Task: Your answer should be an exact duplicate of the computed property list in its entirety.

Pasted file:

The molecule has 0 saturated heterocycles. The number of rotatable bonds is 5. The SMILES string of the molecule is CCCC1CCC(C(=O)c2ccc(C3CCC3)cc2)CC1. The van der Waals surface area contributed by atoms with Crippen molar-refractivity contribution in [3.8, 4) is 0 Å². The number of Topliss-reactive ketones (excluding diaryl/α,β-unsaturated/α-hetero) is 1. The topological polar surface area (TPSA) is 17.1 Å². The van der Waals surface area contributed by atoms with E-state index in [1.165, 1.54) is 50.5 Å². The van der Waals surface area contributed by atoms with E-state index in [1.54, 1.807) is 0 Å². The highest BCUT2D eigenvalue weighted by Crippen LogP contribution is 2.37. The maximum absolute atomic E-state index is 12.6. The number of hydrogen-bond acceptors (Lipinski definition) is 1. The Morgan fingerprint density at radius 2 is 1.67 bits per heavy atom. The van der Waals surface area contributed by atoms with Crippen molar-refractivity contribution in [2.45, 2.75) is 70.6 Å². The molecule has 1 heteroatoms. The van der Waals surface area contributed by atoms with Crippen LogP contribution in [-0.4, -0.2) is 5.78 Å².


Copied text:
The molecule has 0 saturated heterocycles. The number of rotatable bonds is 5. The SMILES string of the molecule is CCCC1CCC(C(=O)c2ccc(C3CCC3)cc2)CC1. The van der Waals surface area contributed by atoms with Crippen molar-refractivity contribution in [3.8, 4) is 0 Å². The number of Topliss-reactive ketones (excluding diaryl/α,β-unsaturated/α-hetero) is 1. The topological polar surface area (TPSA) is 17.1 Å². The van der Waals surface area contributed by atoms with E-state index in [1.165, 1.54) is 50.5 Å². The van der Waals surface area contributed by atoms with E-state index in [1.54, 1.807) is 0 Å². The highest BCUT2D eigenvalue weighted by Crippen LogP contribution is 2.37. The maximum absolute atomic E-state index is 12.6. The number of hydrogen-bond acceptors (Lipinski definition) is 1. The Morgan fingerprint density at radius 2 is 1.67 bits per heavy atom. The van der Waals surface area contributed by atoms with Crippen molar-refractivity contribution in [2.45, 2.75) is 70.6 Å². The molecule has 1 heteroatoms. The van der Waals surface area contributed by atoms with Crippen LogP contribution in [-0.4, -0.2) is 5.78 Å².